Weaning: Milk protein allergy & reflux

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Weaning: Milk protein allergy & reflux

Postby MiniFox » 18 Mar 2015, 13:48

Hello there. Sorry for the imminent very long post!
My son was born prematurely and is now 20 weeks old. He was diagnosed at 12 weeks as having milk protein allergy/ intolerance and reflux. He's on neocate which he takes with infant gaviscon. He vomits a lot but fortunately this has not affected his weight gain - he is thriving, somehow. The paediatric team have dropped the ball somewhat and his follow up appointment cannot be before end May - after he will have commenced weaning.
My GP kindly referred me to a paediatric dietician so that we could discuss weaning strategy prior to starting. I intended to follow WHO and HV guidelines and proceed (as I did with my daughter) by waiting until 24 weeks (or thereabouts) before commencing Baby Led Weaning, albeit with some caution around other potential allergies. He is a little bit behind, developmentally, and is unlikely to be ready to pick food up and feed himself before then.
I was a bit surprised that the dietician was not only quite dismissive of BLW, calling the supporting evidence "flaky at best" and suggesting that I start weaning him straight-away using "old fashioned" (his words) pureeing, baby rice and baby porridge. It really wasn't what I was expecting and I was a bit shocked. That said, I did want a medical opinion on how to commence weaning (although I was looking for advice on whether I should exclude certain foods and how to prepare for potential other allergies - which I did indeed get) and so it seems churlish not to at least consider his suggestions. His approach seemed to be to try and reduce the neocate/ reflux vomiting by introducing thicker foods and solids earlier, which makes sense. But I confess to being baby rice and baby puree phobic and a huge fan of BLW!!
Have any of you encountered this strategy before? Have any of you been in a similar situation and undertaken BLW anyway..?
Thanks in advance
MiniFox
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Re: Weaning: Milk protein allergy & reflux

Postby junglewonderland » 18 Mar 2015, 14:24

Hi there, yours sounds like a sensible approach, seeking medical advice as well as doing a bit of fact finding. Sorry, no advice re weaning in your situation, but hugs for dealing with allergies, they are a pain! Hopefully someone more helpful will be along soon.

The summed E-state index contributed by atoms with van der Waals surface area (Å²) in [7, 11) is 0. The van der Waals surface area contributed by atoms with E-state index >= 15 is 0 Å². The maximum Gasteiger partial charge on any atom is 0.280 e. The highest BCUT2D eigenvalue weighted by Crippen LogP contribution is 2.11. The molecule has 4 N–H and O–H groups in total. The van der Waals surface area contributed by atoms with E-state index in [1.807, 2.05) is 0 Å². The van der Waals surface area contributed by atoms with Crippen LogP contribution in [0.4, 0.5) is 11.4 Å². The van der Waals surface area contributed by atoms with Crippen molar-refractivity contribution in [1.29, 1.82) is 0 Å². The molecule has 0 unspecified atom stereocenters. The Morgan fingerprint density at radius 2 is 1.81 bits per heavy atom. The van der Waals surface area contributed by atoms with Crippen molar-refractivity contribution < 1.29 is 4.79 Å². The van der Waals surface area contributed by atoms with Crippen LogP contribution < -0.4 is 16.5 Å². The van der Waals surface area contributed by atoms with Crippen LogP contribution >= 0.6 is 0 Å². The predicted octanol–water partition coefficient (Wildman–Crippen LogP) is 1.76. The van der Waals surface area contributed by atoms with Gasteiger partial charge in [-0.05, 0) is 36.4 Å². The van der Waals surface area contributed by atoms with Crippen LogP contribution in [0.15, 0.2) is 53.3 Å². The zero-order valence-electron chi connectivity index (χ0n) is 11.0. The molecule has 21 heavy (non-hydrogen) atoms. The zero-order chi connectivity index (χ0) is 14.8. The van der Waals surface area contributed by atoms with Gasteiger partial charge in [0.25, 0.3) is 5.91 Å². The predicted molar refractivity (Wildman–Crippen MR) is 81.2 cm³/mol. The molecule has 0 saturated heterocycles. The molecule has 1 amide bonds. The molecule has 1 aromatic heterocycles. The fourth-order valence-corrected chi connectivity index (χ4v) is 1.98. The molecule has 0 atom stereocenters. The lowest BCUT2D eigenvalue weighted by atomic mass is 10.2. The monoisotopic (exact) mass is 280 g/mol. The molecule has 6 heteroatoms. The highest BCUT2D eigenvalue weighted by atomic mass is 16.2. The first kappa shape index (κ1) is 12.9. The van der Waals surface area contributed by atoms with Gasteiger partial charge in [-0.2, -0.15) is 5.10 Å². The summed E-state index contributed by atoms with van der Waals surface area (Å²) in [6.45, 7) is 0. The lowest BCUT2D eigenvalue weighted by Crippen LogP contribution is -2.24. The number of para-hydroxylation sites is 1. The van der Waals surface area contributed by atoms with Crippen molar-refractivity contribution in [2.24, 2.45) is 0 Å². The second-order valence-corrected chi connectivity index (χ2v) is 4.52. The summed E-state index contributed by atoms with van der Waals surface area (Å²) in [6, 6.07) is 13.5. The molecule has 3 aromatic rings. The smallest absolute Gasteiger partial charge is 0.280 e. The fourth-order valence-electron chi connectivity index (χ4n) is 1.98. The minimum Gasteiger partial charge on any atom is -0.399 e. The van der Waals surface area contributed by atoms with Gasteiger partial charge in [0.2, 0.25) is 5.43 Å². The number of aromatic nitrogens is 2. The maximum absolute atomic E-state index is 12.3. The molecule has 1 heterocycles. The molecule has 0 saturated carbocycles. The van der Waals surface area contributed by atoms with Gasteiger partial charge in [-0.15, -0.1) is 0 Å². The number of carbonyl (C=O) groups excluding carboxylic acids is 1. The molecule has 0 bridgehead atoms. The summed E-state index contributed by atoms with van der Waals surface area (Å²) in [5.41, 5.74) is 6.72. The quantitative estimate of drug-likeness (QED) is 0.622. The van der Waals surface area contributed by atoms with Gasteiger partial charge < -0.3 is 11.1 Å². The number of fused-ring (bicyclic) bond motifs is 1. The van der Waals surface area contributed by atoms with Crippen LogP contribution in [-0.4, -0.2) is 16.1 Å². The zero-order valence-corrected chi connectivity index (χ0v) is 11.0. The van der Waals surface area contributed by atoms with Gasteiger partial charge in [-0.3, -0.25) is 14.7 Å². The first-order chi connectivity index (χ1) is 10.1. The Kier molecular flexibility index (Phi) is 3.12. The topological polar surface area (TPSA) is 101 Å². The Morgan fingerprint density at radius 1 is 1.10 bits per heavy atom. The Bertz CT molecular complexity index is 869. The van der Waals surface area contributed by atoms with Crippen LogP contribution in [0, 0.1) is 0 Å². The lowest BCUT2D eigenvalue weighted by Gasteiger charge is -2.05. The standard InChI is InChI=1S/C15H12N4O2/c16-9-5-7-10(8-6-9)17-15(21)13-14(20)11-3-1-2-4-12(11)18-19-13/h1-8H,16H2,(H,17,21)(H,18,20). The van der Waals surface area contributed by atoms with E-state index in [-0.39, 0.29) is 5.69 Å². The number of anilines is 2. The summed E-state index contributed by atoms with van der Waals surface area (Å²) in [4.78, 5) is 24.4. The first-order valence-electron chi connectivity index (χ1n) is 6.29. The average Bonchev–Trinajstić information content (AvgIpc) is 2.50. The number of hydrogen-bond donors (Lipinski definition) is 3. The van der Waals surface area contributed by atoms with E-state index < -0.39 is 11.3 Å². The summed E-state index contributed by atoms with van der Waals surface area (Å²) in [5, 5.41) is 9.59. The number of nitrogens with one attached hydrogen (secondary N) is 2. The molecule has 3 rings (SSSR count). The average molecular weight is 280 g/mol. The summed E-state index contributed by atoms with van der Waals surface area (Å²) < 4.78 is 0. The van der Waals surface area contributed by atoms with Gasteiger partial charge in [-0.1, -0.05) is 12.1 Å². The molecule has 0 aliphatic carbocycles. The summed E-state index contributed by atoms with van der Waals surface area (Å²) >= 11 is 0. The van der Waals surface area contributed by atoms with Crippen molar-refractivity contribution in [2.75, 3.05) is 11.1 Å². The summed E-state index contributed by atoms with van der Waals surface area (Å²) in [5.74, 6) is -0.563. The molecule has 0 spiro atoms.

Mama to Feb boys, Koala (2012) and Taz (2015).
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Re: Weaning: Milk protein allergy & reflux

Postby MiniFox » 18 Mar 2015, 19:00

Thank you!
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Re: Weaning: Milk protein allergy & reflux

Postby Nyigi » 20 Apr 2015, 07:25

Hi,
How are you going?
I don't have much advice but am in a somewhat similar situation. DS2 has a milk protein and soy allergy and we were referred to a dietician to discuss weaning. The one we saw was also quite dismissive of baby led weaning but the reasons she gave seemed rather silly to me, apparently "he needs to learn how to use a spoon".
In general, I was very unimpressed with her advice. She also acknowledged that her advice regarding introducing potential allergens is counter to the latest findings in medical research but she maintains her stance because she thinks the babies are "too small to give potential allergens to". Also I'm an immigrant and have a slightly different food culture but she was firmly stuck on the local norms and couldn't see that you could still get all the good stuff by eating differently.
So I ended up largely ignoring her advice and following what I've been able to find out through other means. I'm a scientist myself so I feel reasonably capable of reading the research and making informed decisions.

How have you been going?

I can imagine introducing some thicker foods earlier might help your little one, though I don't see why doing that has to mean not doing blw when he's ready for it. Rather you could have a kind of extra stage in the weaning/eating process.
From what I've read of the research there isn't good evidence that blw is better, but there also isn't good evidence that puree first is better. There just isn't much good research in this area and there are lots of confounding factors. Ultimately I think you just need to do what works best for you and your family.
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